The marginalization of abortion within the medical community has made freestanding clinics an easy target for antiabortion activists, who picket, threaten and occasionally even kill abortion doctors. According to the Guttmacher Institute, an overwhelming majority (88%) of abortion clinics experienced some form of harassment — including protests, patient blocking, vandalism and bomb threats — in 2008, the most recent year for which data is available. In 2009, 67-year-old abortion provider George Tiller was shot and killed by an antiabortion activist while attending Sunday church services.

Many individual ob-gyns, including those who might want to provide abortions, are either unwilling or unable to provide the procedure. A 2010 survey of 30 ob-gyns found that of the 18 doctors who wished to provide abortions, only three were actually performing the service. The study also found that while some doctors expressed concern about violence, the majority were constrained by other professional factors, including hospital bans on the procedure, pressure from employers and other doctors in group practices, and a desire to get along with colleagues and nurses opposed to abortion.

In the end, many doctors are faced with the unsatisfying choice of either performing abortions, or becoming a practicing ob-gyn.

“I can train medical students and residents, but the question is, Where will they be allowed to practice this care?” says Nancy Stanwood, a professor at the Yale School of Medicine and board chair of Physicians for Reproductive Health. “And that comes down to the hospitals and other doctors in private practices, who might not be open to abortions.”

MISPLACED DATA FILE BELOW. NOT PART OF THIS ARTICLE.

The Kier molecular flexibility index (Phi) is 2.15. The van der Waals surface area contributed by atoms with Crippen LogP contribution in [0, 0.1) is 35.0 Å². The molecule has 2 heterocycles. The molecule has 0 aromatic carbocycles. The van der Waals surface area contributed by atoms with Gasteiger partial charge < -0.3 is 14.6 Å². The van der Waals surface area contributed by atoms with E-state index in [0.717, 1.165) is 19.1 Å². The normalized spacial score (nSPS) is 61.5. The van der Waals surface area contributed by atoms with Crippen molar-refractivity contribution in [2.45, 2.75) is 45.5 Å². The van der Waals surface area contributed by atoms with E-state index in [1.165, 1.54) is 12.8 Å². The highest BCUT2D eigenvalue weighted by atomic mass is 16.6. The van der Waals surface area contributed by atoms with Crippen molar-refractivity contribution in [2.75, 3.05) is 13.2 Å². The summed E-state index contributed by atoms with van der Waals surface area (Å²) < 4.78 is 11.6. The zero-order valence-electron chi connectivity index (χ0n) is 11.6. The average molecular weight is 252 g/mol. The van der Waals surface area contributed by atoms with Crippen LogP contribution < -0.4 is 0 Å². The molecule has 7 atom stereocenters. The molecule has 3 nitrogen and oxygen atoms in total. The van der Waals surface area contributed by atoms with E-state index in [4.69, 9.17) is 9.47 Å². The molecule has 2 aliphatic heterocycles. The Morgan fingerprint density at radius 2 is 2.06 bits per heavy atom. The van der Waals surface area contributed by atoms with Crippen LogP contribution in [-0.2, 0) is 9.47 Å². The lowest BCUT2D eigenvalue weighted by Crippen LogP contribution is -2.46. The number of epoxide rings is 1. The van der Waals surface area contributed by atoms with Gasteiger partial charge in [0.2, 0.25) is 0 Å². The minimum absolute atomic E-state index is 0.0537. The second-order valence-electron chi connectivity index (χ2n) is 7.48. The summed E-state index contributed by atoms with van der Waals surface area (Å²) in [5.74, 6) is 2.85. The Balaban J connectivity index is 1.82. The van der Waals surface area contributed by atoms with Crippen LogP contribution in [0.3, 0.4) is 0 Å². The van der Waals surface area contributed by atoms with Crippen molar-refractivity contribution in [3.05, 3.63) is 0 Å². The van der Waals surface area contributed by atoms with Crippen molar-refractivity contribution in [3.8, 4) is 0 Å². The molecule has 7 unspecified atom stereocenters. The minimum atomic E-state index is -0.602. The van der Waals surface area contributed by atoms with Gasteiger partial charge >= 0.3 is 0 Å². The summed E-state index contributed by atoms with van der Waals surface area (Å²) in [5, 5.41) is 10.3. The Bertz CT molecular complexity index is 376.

Despite these obstacles, however, pro-choice physicians say they have already made progress toward normalizing abortion in the medical community, most notably by expanding training through residency programs and family-planning fellowships. About 50% of the 200 ob-gyn residency programs in the U.S. now integrate abortion into training requirements, up from just 12% in 1992. Professors believe that a new generation of doctors will use their training to bring abortion back into hospitals and doctors’ offices. A 2011 study of ob-gyns found that female doctors and those ages 35 and younger were far more likely than their colleagues to perform abortions.

“It is very unusual for us to find new residents who don’t want to learn abortions,” Darney says. “They may find it difficult to practice, but we have a whole new generation of young women who are replacing the old men, and they have a very different view about their relationships with their patients. It’s very promising.”

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Clarification: An earlier version of the doctors’ letter cited in the  third paragraph of this piece was posted online March 18, 2013. On August 26, 2013, after the publication of TIME’s story, the American Journal of Obstetrics & Gynecology published the final version of the doctors’ letter online.